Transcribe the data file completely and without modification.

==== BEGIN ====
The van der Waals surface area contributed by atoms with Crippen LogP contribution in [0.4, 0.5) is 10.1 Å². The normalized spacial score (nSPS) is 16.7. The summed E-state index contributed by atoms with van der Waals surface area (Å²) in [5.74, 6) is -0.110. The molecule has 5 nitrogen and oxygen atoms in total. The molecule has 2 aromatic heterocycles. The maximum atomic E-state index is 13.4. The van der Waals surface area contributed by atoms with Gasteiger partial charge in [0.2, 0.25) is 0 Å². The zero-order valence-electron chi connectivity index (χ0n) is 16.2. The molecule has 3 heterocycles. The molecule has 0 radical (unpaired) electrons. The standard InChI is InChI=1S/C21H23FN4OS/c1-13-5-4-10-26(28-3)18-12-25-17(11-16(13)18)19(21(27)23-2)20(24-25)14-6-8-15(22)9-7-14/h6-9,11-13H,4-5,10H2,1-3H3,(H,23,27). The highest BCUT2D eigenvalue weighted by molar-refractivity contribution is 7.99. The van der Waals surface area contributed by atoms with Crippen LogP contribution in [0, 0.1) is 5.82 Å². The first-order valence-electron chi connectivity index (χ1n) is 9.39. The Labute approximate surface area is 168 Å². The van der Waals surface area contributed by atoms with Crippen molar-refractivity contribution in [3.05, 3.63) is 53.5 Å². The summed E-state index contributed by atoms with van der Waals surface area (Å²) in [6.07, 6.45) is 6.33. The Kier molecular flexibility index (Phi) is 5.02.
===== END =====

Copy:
The van der Waals surface area contributed by atoms with Crippen LogP contribution in [0.4, 0.5) is 10.1 Å². The normalized spacial score (nSPS) is 16.7. The summed E-state index contributed by atoms with van der Waals surface area (Å²) in [5.74, 6) is -0.110. The molecule has 5 nitrogen and oxygen atoms in total. The molecule has 2 aromatic heterocycles. The maximum atomic E-state index is 13.4. The van der Waals surface area contributed by atoms with Gasteiger partial charge in [0.2, 0.25) is 0 Å². The zero-order valence-electron chi connectivity index (χ0n) is 16.2. The molecule has 3 heterocycles. The molecule has 0 radical (unpaired) electrons. The standard InChI is InChI=1S/C21H23FN4OS/c1-13-5-4-10-26(28-3)18-12-25-17(11-16(13)18)19(21(27)23-2)20(24-25)14-6-8-15(22)9-7-14/h6-9,11-13H,4-5,10H2,1-3H3,(H,23,27). The highest BCUT2D eigenvalue weighted by molar-refractivity contribution is 7.99. The van der Waals surface area contributed by atoms with Crippen LogP contribution in [0, 0.1) is 5.82 Å². The first-order valence-electron chi connectivity index (χ1n) is 9.39. The Labute approximate surface area is 168 Å². The van der Waals surface area contributed by atoms with Crippen molar-refractivity contribution in [3.05, 3.63) is 53.5 Å². The summed E-state index contributed by atoms with van der Waals surface area (Å²) in [6.07, 6.45) is 6.33. The Kier molecular flexibility index (Phi) is 5.02.